Uh-oh, it looks like your Internet Explorer is out of date.

For a better shopping experience, please upgrade now.

Reunion: A Memoir

Reunion: A Memoir

5.0 1
by Tom Hayden

See All Formats & Editions

Editorial Reviews

Publishers Weekly - Publisher's Weekly
In this long, self-conscious, apologetic autobiography, Hayden, once a left-wing hero, now a California state legislator, is so busy explaining or qualifying his former radicalism that the effect is stultifying. As he tells it, he achieved a lucky balance in his metamorphosis from self-centered, messianic student organizer to liberal Democrat now ``married to a real Hollywood star Jane Fonda: a beautiful, intelligent, infinitely creative human.'' His windy recitation touches the high points of a well-publicized careerleadership of Students for a Democratic Society, community organizing in Newark, Vietnam War protests, the Columbia University student riots, the Chicago Eight conspiracy trial in 1969, his trip with Fonda to Hanoi. While Hayden notes that he was overly romantic about the Vietnamese revolution, he charges that the U.S. government bears responsibility for continuing to besiege and bleed Vietnam. Photos not seen by PW. Author tour. (May)
Library Journal - Library Journal
In a journey spanning more than 25 years, Hayden has gone from co-founding Students for a Democratic Society, to marriage to actress Jane Fonda, to serving in the California legislature. This political autobiography covers that tumultuous odyssey, concentrating on the 1960s. Perhaps more than any other individual, Hayden, an idealistic and pragmatic reformer, represented the early New Left. From civil rights organizing in Mississippi, to ghetto riots in Newark, to the conspiracy trial of the Chicago 8 for Vietnam War protests at the 1968 Democratic convention, Hayden was there. His well-crafted, often eloquent memoir is a vital contribution. Highly recommended. See also James Miller's ``Democracy Is in the Streets'' ( LJ 7/87) and Todd Gitlin's The Sixties (Bantam, 1987) . Gregor A. Preston, Univ. of California Lib., Davis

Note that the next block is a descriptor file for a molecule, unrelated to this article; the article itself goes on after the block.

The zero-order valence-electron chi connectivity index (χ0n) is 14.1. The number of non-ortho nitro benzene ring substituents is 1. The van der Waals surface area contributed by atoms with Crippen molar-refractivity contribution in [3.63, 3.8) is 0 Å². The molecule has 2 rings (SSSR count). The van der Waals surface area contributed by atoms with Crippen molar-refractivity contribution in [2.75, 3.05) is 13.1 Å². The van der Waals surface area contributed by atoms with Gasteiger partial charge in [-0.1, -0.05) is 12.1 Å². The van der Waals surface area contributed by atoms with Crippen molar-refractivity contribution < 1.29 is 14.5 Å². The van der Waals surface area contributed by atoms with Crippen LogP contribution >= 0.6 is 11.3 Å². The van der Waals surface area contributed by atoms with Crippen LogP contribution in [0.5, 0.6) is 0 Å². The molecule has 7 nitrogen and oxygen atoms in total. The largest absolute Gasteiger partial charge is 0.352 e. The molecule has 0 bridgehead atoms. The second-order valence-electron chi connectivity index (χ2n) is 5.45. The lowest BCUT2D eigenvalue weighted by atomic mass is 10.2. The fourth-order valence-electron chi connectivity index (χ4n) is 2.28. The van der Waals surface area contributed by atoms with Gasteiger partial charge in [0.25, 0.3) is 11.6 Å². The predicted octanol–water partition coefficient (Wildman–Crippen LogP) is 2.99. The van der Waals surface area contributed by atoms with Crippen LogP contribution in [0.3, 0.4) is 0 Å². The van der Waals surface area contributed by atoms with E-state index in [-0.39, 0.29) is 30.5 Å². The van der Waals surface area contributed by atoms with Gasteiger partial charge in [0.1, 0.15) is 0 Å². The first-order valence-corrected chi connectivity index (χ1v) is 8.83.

Product Details

Random House Publishing Group
Publication date:
Edition description:
1st ed

Meet the Author

Author of the famed Port Huron Statement, TOM HAYDEN was a leader in the student, antiwar, and civil rights protests in the 1960s. He took up the environmental cause in the 1970s, leading campaigns to shut down nuclear power plants and serving as California's first solar energy official. He was elected to the Califorinia legislature in 1982, serving for eighteen years. He continues to write as an editor of The Nation, and has taught at many campuses from Harvard's Institute of Politics to UCLA's labor studies center.

Customer Reviews

Average Review:

Post to your social network


Most Helpful Customer Reviews

See all customer reviews

Reunion: A Memoir 5 out of 5 based on 0 ratings. 1 reviews.
Anonymous 8 months ago
Tom Hayden had a noble life. One of the founders of Students for a Democratic Society, Hayden helped to desegregate the South, to end the Vietnam War, and to push LBJ and Nixon out of the White House. He should be an example to every thinking American. I started reading Hayden's excellent autobiography, "Reunion," a few days after he died. I finished it a few days after Donald Trump was elected President (with a minority of the popular vote). I couldn't help but wonder what Hayden would have thought of a guy like Trump in the White House. He surely would have worried that the progress of the last 40 years was at risk of being erased, with the ghosts of LBJ, Nixon and J. Edgar Hoover coming back to life in new guises. We'll never know for sure, as Hayden is now dead, but "Reunion" suggests that he would have fought back. He was the smartest guy in SDS and it really shows in this book. It's well-written, even moving. It's insightful, especially about the descent of the New Left from idealism to .sectarian madness. And it's relentlessly self-critical, a trait not often found in political memoirs. Anyone interested in the 1960s or the prospects for radical politics in the U.S. should get a copy and read it. Six stars.